Before KDC could stand for parliament in NZ, he must face up to the FBI charges against him. I do not want to see someone with money but have a suspect business background, come to NZ and think that he could do anything. Why couldn't he do it in Thailand, Ozzy or Indonesia? He may have some good ideas but that alone is not enough to provide what the country needs. We have enough cowboys already as it is, [JohnBnks, Auck. mayor] and NZ is better off without another big one.

The charges have a trumpted up component from the movie moguls who financially support the US politicians. Corruption to degrees at every corner. And now we have John Keys sucking up to the movie industry and the US government. Does that make you feel comfortable?

Ironic that a director of Sky TV is promoting a political party that is the absolute antithesis of what Sky stands for.

Could be argued that by writing this article he is in breach of his fiduciary duties as director of Sky TV since he is encouraging internet piracy, removal of geoblocking etc, which harms Sky's business model.

And how is Derek Handley advocating internet piracy or removal of geo-blocking??

SkyTV's biggest threat isn't Kim.com, its new internet players that buy rights for football matches which are then streamed to your computer.

Dotcom has the NZ preferred black apparel. All he needs is a silver fern badge and get rid of his German accent and add few kiwi words to his vocab and we'll have a winner.
Seriously we need vision. The great hydro electric schemes and rail and highways build last century are sustaining us now There hasn't been anything built since.
Can he get us to invest in R & D and develop it into Kiwi industry? The answer is no. Well be a land of unemployed playing space invaders on ultra fast broadband.

I think that the name Internet Party could be a misnomer.

To me at least it implies internet voting advocacy-which I think any sane democratic country would stay well clear of-even for referenda.

I mean given all the latest revelations of espying and the potential for a superpower country/corporate or opportunistic tycoon to infiltrate a non-physical ballott or internet voting environment-I also think that the more liberal rather than libertarian voters would not probably be of the same political ilk of Mr Dot Com and might be unpleasantly surprised by some of his eventual policies-remember his Banksy dalliance?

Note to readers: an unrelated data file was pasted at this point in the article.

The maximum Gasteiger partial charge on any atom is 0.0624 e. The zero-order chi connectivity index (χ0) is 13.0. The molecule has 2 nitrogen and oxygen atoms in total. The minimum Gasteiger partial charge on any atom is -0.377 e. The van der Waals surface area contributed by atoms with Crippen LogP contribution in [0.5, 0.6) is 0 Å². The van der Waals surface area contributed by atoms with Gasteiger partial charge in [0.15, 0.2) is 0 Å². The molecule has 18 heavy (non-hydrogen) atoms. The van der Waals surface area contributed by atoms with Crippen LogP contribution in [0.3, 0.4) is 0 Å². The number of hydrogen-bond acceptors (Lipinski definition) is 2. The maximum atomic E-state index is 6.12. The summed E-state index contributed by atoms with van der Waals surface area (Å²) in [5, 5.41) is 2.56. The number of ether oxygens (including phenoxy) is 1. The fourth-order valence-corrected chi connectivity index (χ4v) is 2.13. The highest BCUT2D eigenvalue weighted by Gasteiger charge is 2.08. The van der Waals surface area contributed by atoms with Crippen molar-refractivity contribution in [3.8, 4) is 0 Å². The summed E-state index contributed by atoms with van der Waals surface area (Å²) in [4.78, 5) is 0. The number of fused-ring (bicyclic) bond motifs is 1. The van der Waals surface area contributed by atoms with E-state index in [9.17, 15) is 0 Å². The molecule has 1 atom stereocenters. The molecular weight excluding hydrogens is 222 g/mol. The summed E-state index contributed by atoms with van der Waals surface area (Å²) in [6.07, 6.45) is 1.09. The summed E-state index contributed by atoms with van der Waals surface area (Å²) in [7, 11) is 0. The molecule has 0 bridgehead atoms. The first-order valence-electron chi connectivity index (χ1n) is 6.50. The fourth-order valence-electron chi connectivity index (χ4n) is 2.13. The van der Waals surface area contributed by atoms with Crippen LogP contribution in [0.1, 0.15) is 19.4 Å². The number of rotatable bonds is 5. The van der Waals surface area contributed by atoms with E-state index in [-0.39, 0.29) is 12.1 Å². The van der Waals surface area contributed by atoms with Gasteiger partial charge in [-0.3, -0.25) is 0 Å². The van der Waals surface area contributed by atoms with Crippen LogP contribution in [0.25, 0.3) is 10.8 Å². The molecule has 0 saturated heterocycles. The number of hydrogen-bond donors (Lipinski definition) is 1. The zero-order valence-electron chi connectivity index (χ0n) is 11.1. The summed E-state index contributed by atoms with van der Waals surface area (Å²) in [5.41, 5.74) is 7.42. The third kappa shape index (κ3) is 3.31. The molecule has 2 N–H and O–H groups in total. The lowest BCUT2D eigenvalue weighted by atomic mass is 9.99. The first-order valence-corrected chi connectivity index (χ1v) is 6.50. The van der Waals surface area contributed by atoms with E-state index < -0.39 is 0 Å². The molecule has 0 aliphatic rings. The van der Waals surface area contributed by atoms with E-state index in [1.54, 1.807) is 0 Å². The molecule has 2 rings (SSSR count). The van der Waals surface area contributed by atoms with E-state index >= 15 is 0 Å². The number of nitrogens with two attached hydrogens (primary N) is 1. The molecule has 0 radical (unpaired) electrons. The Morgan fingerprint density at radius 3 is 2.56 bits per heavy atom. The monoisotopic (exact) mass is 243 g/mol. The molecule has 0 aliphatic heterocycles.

I like, time for change, And yes,my friends also agree. The initials (KDC) is out to party party 2014.

PR disaster is what it is - i mean really - Bomber the Blogger from to the left writing the strategy - oooohhhhh please. I think KDC looks silly on this one - see it for what it is - a go at Key / Nats, which in some ways is probably a little bit justified as the way in which the whole raid / spying was conducted looked pretty much like a C Grade Steven Segal movie - but that said launching a party like this. The Party Party missed the party.

I agree with Derek Handley and I think a lot of the posters on this article are missing the bigger picture. There are a substantial amount of disillusioned young people who are highly educated, technology savvy and social media connected in a way that was never previously available. They can communicate to large amounts of like-minded others in an instant and therefore have the ability to mobilise and shift opinion in way that the “old guard” politicians cannot fathom. This is a generation who can see the cynical nature of politicians who ignore what the voters are telling them. This generation is frustrated that it does not have a collective voice that registers with politicians.

Although Kim Dotcom might appear to be the “face” of change, look a little deeper and you can see he is simply a catalyst that has shown a way for the young educated and technically savvy to believe they can have a voice and can make a change to the status quo. If this change can be managed in a relatively rapid form there is the ability to institute real change in government as opposed the old way where those younger MP’s with vision enter parliament and get squashed by the old guard (none of whom would never qualify for employment in the “productive sector” of the economy), who like the way things currently run as its personally beneficial.

It’s only a generation away before these young and savvy become the politicians of tomorrow so change is inevitable. It’s simply a question of has Dotcom by default become a catalyst for initiating a faster change and paradigm shift in government thinking; something I would love to see happen.

BTW I am a 52 year old technology business owner that exports 100% of their production offshore returning all of the profits to NZ. If someone my age wants and sees this change coming then you know it’s not just the voice of a younger generation wanting to be heard by politicians.

Nail meet head. You can also add to the mix the fact that a male's brain is not fully developed until 25 years old (and therefore you could argue more easily manipulated) And lesser things too... for example, Finlayson’s latest, pompous rant about use of proper grammar (or was it a p## take??), that will just rally the younger troops against the old guard even more. Crikey, KDC’s target constituency wouldn’t even know what a coma was ...they speak an entirely different language. Finlayson’s nonsense is perhaps the sort of single issue thing KDC could rally the troops at the click of mouse, and have them rise up against the old guard. You only have to look to China and the change that Twitter is having against the old guard, where protests are now common place and all organised at the click of a button